R.I.P. Marty Balin of Jefferson Starship

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    EarlEarl
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    I knew that none of them are getting any younger, but still, it doesn’t quite prepare you. [LINK]

    Jefferson Airplane vocalist-guitarist Marty Balin, who co-founded the San Francisco psychedelic rock band in 1965 and played a crucial role in the creation of all their 1960s albums, including Surrealistic Pillow and Volunteers, died Thursday at the age of 76. Balin’s rep confirmed the musician’s death to Rolling Stone, though the cause of death is currently unknown.

    He played with the group at all of their most famous gigs, including the 1967 Human Be-In in San Francisco’s Golden Gate Park, The Monterey Pop Festival, Woodstock and Altamont. At the latter gig, Balin was brutally beaten by the Hells Angels after he dove into the audience to help an audience member in distress. “I woke up with all these boot marks all over my body,” he told Relix in 1993. “I just walked out there. I remember Jorma saying, ‘Hey, you’re a crazy son of a bitch.’”

    A little over a year later, Balin quit the group. “I thought everybody [was] kind of an asshole,” he said earlier this year. “It was a period of cocaine then…everybody took cocaine. And people I would work with, they would yell at you and it got intense. The Airplane was on that kind of trip. You know, I personally just drank alcohol. But some of the chemicals made people crazy and very selfish, and it just wasn’t any fun to be around for me. So I bailed.”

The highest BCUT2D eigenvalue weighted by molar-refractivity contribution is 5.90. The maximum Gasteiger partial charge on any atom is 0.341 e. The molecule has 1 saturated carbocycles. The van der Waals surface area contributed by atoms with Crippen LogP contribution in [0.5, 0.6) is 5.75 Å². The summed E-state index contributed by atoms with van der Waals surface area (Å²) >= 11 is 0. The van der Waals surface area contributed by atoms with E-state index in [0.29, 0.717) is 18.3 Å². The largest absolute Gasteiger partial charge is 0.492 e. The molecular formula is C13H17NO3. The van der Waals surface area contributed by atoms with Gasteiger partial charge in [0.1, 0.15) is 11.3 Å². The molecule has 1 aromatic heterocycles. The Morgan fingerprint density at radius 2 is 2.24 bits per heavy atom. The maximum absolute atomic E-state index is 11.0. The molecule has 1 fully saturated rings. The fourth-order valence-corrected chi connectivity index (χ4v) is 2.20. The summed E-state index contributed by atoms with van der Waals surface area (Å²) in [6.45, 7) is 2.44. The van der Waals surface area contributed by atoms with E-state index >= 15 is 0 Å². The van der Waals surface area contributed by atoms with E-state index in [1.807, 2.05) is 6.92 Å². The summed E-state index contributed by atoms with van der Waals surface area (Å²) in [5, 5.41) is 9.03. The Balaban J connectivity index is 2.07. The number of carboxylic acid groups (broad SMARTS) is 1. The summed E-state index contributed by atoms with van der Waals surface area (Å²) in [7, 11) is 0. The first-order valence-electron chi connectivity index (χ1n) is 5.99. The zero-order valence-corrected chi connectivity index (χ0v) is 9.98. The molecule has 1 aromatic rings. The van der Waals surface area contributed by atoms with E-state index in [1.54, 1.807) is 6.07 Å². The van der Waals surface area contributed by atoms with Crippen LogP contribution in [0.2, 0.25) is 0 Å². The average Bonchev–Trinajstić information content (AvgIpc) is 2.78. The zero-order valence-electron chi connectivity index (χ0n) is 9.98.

Actually, three pretty beefy excerpts there are barely the beginning of his story, since of course he returned in the mid 1970s and did some serious hit-making with the band, now renamed Jefferson Starship.

    Now, due to the nature of the site and forums, I’m all but obligated to memorialize Mr. Balin with the following clip that gives him the distinction of being the first rock musician seen in the Star Wars universe…

    …though really, if you want to hear him at his best, in my opinion that’s probably this song:

    …not quite as well-known as “Miracles” (which was really the big ’70s hit for them), but I just like this song better. He left the group not long after the Star Wars Holiday Special, because he felt that the drugs and drink (and not just his own use) were still holding the band back. I remember seeing interviews in which he just couldn’t hold back from spewing bile about “We Built This City On Rock ‘n’ Roll” (which took place after Jefferson Starship gave way to Starship)…much like Threepio, you’d never get him onto one of those dreadful starships.


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